Doubles at Grand Slams = former college tennis players have a realistic shot of winning another grand title. Week 2 in Roland Garros is around the corner and of the 18 players who started out, 3 are still in the race ... This article will be about these 18 players; how they have done so far and what tennis programs they competed for.
Day 8 of the French Open 2016 is over and the number of remaining participants is getting smaller and smaller. Last week we shed some light on the former college players, who were set to compete in the singles qualifying draws as well as main draws. Unfortunately, the number of college-experienced players has also gotten smaller and smaller and we were left with John Isner only in the men's singles event. Until today, finally leaving the court defeated by Andy Murray.
The doubles event has also reached the second week of the competition and some college players are still within reach of getting a hold of that Roland Garros title...
A total of 13 men (11 doubles teams) with a past on the college tour were qualified for the main draw:
The doubles tournament is a 64-team draw with the 16 top teams seeded. 7 of the 16 seeded teams had at least one player with a past at college. Find the team's combined doubles rankings in the graphic below, which were used to determine entry into the draw.
In addition, we highlight the best doubles results of the players at the French Open so far. The only guys having won the French Open before are the Bryan Brothers - they did so twice, although with quite some time in between: 2003 and 2013.
With Day 8 completed, college tennis still has 3 players in contention for the French Open title. It's the Bryan Brothers and Marcin Matkowski with partner Leander Paes. Treat Huey with his partner Max Mirnyi and finally another college pairing - Eric Butorac alongside Scott Lipsky - fell short this weekend. Butorac and Lipsky had seemingly found a success formula against fellow former student athletes, having taken down Michael Venus in the first round and #8-seeded Rajeev Ram, but lost a tight battle against #9-seeds Kubot/Peya. For brilliant insights into the universe of the ATP tour, check out Butorac's articles on Universal Tennis Rating, such as "The World's Best Doubles Player".
With Matkowski's third round win - advancing to the quarterfinals - he topped his best French Open result. For Butorac and Huey a win in Round 3 would have been their best result in Roland Garros, but they will have to come back for another attempt in 2017!
On the women's side, 5 former collegiate athletes were set to compete:
Falconi and Gibbs were the only ones to compete in the singles main draw, both falling short in Round 1. Ironically, Gibbs fell short against her doubles partner Heather Watson 7-5 2-6 2-6. None of the five players has ever seen the doubles quarterfinals in Paris. And 2016 will not be the year when the five players will make it either - Sanchez, Gibbs, and Falconi left the court defeated with only #8-seeded Atawo/Spears reaching Round 2, where they finally also fell short.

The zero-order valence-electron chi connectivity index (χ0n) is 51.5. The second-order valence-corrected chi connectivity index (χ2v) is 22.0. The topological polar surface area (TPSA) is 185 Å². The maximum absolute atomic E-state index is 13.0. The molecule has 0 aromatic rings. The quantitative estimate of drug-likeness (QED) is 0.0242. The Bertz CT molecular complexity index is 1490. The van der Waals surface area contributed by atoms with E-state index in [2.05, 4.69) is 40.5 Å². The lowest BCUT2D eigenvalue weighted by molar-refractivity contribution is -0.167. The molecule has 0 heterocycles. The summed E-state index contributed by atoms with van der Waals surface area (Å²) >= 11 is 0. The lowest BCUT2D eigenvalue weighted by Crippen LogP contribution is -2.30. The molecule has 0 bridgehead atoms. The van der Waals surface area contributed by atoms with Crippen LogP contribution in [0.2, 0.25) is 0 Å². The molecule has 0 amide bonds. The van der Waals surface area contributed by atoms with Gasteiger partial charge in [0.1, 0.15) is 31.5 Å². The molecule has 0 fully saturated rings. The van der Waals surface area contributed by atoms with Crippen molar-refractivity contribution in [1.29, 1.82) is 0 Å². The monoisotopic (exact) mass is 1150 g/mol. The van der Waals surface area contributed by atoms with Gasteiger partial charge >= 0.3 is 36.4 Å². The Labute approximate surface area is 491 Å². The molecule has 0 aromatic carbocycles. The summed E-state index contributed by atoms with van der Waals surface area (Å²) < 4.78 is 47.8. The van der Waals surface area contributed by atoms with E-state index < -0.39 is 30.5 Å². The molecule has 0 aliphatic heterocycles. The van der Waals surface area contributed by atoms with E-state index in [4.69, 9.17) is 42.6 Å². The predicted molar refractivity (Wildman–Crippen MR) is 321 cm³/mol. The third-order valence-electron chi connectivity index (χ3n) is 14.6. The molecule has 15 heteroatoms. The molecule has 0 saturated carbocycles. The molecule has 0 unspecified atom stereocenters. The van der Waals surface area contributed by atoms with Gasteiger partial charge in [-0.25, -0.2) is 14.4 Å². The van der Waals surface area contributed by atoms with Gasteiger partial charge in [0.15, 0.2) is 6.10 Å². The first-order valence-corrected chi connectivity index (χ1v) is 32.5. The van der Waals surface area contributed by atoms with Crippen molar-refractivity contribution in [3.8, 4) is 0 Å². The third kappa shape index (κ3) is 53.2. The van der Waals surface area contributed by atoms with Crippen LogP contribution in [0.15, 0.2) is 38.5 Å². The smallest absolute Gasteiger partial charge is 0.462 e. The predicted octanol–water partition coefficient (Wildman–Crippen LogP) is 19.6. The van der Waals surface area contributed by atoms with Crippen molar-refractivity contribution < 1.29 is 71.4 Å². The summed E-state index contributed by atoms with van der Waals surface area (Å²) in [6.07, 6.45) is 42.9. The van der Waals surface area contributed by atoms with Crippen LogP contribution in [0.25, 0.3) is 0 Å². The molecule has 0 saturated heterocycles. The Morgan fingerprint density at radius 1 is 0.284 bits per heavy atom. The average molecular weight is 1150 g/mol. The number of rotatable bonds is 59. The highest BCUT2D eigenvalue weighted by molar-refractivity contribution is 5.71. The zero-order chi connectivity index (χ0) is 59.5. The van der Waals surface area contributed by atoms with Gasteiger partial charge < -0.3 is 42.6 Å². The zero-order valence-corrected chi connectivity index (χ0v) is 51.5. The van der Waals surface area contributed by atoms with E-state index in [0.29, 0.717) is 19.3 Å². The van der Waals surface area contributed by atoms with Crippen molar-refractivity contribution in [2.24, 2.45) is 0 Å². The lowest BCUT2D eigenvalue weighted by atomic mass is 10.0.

With so many former collegiate players in the main draws, a really interesting question is: Where and in which college tennis conference have they developed their game and set the foundation for successful doubles careers after their junior years? We did the same analysis with the singles players last week, but the result is even more impressive in doubles:
Of the above 18 players (13 men & 5 women) in doubles, 10 competed for schools in the Pac-12. Stanford brought forward four professionals, UCLA three, USC two pros and California one. The remaining players competed for schools in the ACC (Virginia, North Carolina at Chapel Hill, Georgia Tech), Big Ten (Illinois), Big 12 (Baylor), WCC (LMU), SEC (LSU), and MIAC (Gustavus Adolphus).
Make sure to follow the results over the next days, and who knows: maybe another tennis program will soon be able to call one of their former players or graduates French Open Champion.
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*Players who transferred to another program (e.g. Michael Venus) are only counted once - with the school they attended last.
Results May 29, 2016:
 Rojer/Tecau vs. Pella/Zeballos 6-4 6-4,  Bryan/Bryan vs. Fyrstenberg/Gonzalez 6-2 6-3, Guccione/Sa vs.  Cabal/Farah 4-6 7-6 6-3,  Klaasen/Ram vs. Tipsarevic/Youzhny 6-4 7-6,  Kontinen/Peers vs. Almagro/G.-Lopez 6-7 6-4 7-6,  Huey/Mirnyi vs. Fognini/Seppi 6-7 7-6 6-1,  Matkowski/Paes vs. Fognini/Seppi 7-6 7-6, Butorac/Lipsky vs. Pavic/Venus 7-6 6-4, Monroe/Sitak vs. Gabashvili/Schwartzman 4-6 7-6 6-4,  Kubot/Peya vs. Karlovic/Raja 6-1 6-2
Cuevas/Granollers vs.  Rojer/Tecau 5-7 6-4 6-3,  Bryan/Bryan vs. Marach/Martin 6-3 7-6,  Huey/Mirnyi vs. Berankis/Rosol 6-3 6-4,  Matkowski/Paes vs. Knowle/Mayer 6-4 6-3, Butorac/Lipsky vs.  Klaasen/Ram 3-6 6-3 7-6,  Kubot/Peya vs. Monroe/Sitak 6-4 5-7 6-4
 Bryan/Bryan vs. Stepanek/Zimjonic 4-6 7-6 6-3,  Bennetau/Roger-Vasselin vs. Huey/Mirnyi 6-4 6-4,  Matkowski/Paes vs.Murray/Soares 7-6 7-6,  Kubot/Peya vs. Butorac/Lipsky 5-7 6-2 7-6
 Atawo/Spears vs. Sanchez/Konta 6-7 6-4 6-4, Hlavackova/Hradecka vs. Falconi/Puig 6-0 6-4, Lisicki/Petkovic vs. Gibbs/Watson 4-6 7-6 6-3
Krunic/Lucic-Baroni vs.  Atawo/Spears 7-6 6-3